Jeff Sexton

Tuesday, May 02, 2017

Speaking of Birds, Birds Speaking

Harlan is a Congo African Grey Parrot.

The "CAG" weighs about a pound, has a wing span of a little under 2 feet, is about 10 inches tall and is covered in grey feathers except for a short, bright red tail. One striking feature of the African grey is its rather large neck and head. A grey's neck and head look like almost half their body mass. There is good reason for this - the birds have a huge brain.

African grey parrots are the kings of talking birds. There are two especially fascinating things about their speech which make them unique, or nearly so, among speaking parrots. The first is that they do not speak in a single voice. The amazing range of sounds this animal can make allows it to mimic the voices of multiple, specific humans in its life. I have read that most speaking parrots speak in more or less their own parrot voice, or an imitation of their owner's voice.


The second amazing thing about greys is that they only start out mimicking. As they get older by a few years, they begin to know and understand the meanings of words (there is solid scientific evidence for this by the way), and they are capable of using words in new contexts, forming their own sentences. The African grey parrot may be the only animal on Earth with the potential to communicate directly with human beings using our own human spoken language.

That said...

Not all greys talk, ever. Some talk a lot, some talk very little, and some never do. While most greys speak well, many are more content to imitate the sounds of inanimate objects in their environments, such as the beeps of electronic devices, and the sounds of other animals.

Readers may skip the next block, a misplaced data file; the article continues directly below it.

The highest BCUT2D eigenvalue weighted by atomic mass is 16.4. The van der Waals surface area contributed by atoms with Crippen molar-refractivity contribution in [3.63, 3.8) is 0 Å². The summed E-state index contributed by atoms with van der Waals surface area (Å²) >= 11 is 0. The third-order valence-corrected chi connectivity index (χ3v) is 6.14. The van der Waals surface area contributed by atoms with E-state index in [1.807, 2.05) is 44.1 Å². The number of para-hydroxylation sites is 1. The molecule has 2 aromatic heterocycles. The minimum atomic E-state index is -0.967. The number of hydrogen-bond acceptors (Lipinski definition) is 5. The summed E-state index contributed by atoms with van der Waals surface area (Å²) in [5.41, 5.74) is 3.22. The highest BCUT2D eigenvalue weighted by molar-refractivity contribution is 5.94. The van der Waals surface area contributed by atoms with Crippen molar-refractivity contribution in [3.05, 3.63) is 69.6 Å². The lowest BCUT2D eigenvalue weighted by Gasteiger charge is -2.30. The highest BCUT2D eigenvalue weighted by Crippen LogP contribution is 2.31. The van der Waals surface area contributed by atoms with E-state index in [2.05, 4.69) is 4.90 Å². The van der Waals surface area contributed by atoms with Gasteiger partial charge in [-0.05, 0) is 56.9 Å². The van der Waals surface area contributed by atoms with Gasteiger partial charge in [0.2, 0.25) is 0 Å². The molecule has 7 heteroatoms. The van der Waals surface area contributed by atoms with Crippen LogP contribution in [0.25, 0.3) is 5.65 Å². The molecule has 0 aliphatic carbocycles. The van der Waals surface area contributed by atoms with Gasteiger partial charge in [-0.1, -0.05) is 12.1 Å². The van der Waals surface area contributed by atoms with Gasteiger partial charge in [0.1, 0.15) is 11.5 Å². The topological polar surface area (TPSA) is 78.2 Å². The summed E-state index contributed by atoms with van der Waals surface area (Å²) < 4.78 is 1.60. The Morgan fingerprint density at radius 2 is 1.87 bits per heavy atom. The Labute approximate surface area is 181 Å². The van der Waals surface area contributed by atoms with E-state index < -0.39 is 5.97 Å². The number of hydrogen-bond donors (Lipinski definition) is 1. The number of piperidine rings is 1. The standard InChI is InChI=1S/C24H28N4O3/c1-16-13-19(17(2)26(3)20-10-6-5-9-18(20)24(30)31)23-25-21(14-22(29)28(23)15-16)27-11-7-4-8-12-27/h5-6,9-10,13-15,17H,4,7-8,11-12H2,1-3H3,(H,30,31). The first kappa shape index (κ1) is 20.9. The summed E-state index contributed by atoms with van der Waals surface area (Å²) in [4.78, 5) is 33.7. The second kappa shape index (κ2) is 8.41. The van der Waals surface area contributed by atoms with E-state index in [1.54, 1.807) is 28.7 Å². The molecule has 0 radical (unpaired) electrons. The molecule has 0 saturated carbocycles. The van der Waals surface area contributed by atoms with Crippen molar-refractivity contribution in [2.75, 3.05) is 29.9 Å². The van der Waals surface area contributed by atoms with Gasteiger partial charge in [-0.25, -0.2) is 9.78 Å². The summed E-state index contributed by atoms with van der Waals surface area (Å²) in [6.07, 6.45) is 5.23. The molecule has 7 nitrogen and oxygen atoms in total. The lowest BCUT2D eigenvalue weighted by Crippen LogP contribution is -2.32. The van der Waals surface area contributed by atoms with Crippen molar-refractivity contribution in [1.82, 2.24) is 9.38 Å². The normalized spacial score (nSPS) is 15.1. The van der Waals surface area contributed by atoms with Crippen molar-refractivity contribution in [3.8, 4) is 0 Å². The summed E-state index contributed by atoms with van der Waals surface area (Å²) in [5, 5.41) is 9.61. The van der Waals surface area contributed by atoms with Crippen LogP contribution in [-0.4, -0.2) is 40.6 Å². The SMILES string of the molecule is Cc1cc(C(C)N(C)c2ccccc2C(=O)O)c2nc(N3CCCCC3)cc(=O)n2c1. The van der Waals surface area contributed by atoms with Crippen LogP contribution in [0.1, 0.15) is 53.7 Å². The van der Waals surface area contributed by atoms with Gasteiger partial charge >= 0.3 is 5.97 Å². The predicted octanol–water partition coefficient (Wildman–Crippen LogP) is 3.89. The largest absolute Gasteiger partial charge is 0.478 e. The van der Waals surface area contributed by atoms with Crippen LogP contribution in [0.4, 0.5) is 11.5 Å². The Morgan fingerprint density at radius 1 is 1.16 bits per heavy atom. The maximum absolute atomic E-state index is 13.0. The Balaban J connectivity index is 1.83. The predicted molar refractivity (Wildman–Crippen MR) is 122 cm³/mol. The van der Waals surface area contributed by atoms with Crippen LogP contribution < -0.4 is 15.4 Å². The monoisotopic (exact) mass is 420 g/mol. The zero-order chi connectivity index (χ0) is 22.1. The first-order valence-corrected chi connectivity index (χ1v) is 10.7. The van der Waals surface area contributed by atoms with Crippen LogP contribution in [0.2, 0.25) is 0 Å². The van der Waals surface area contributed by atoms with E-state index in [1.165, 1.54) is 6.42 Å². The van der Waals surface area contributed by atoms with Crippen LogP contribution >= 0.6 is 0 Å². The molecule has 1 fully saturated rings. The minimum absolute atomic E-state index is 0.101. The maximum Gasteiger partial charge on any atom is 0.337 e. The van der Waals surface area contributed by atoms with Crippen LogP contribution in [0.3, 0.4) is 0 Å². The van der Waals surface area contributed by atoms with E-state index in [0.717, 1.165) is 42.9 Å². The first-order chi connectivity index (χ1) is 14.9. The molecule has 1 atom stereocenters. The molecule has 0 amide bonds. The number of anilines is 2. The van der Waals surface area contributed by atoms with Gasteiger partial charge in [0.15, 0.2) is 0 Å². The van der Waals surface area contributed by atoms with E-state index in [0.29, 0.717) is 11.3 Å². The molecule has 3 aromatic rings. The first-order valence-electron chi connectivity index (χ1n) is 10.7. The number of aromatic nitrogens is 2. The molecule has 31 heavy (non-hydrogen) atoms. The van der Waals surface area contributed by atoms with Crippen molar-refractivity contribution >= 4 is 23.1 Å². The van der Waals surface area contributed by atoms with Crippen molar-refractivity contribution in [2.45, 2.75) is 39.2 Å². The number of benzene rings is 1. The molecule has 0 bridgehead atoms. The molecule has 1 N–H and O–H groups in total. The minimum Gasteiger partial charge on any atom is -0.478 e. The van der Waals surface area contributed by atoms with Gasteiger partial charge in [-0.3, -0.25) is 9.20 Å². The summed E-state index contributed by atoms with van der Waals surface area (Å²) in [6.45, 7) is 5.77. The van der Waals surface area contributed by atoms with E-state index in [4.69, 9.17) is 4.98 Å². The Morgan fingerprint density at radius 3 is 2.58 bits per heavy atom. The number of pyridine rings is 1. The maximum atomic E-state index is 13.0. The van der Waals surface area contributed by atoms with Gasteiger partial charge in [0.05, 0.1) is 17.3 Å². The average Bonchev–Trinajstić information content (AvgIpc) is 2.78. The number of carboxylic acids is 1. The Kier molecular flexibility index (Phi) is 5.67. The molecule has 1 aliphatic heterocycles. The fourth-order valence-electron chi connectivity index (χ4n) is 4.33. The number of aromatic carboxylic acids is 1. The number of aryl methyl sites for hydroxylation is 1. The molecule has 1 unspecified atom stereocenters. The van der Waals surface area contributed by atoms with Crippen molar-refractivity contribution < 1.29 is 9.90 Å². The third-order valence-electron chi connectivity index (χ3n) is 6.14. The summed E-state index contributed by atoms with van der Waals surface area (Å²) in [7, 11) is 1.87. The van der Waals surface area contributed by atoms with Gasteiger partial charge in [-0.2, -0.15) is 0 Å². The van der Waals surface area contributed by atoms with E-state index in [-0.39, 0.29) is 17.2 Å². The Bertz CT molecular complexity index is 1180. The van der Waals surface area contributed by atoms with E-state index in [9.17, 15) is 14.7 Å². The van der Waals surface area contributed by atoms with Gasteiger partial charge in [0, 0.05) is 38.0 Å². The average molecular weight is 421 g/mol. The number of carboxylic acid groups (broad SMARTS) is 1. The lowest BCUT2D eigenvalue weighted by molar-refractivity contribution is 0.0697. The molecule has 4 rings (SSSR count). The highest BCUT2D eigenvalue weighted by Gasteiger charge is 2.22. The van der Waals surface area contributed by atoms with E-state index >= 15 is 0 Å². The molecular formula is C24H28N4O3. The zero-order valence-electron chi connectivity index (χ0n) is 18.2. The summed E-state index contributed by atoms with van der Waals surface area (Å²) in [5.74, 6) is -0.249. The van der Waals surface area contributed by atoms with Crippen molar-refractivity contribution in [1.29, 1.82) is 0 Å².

As I write this, Harlan is 6 months old, and can do a very good "hello". However he only does this when he wants to get my attention, when I am not in the room. Whole days go by when I don't hear it at all. Various whistle and hoot sounds are apparently easier sounds to make, so I hear a lot of that, and a sort of mumbling sound. But when he really is trying hard, he drops into a very human voice like sound. What he "says" is usually unintelligible, but the fist time I heard it from the other room it was actually a little creepy. The sound really is very human. He also makes a variety of random clicks and beeps that I can not even imitate. The rage of sounds he is capable of is astounding.

The mumbling, grumbling sound, I have read, is practice. He does this a lot, and especially does this when climbing around on the cage. As time has past, I have realized what he is saying. I often say "careful" when he is climbing up something, or generally doing something that looks a little precarious. Over time, his mumbles while climbing around are morphing into the word "careful".

They say African greys don't get really chatty until they are a year old. They say greys don't form sentences until 2 or 3, if they do so. They also say to be careful what you teach them saying because you may end up hearing it 50 times a day.

I often precede things I ask Harlan with "wanna" or "want". This way when he says it, he will be telling me what he wants. For example, I say "Wanna walnut" and offer a walnut. Or "wanna scratch", "want shoulder", "wanna toy", etc.

I also just talk to him a lot, describing everything I am doing and each morning, what will happen during the day.

Even though Harlan does not speak much, he does communicate, and he does understand a good deal of what he hears. It doesn't take long, spending time observing a parrot, to pick up on a sophisticated array of body language.

Check out more posts about our adventures with birds here...





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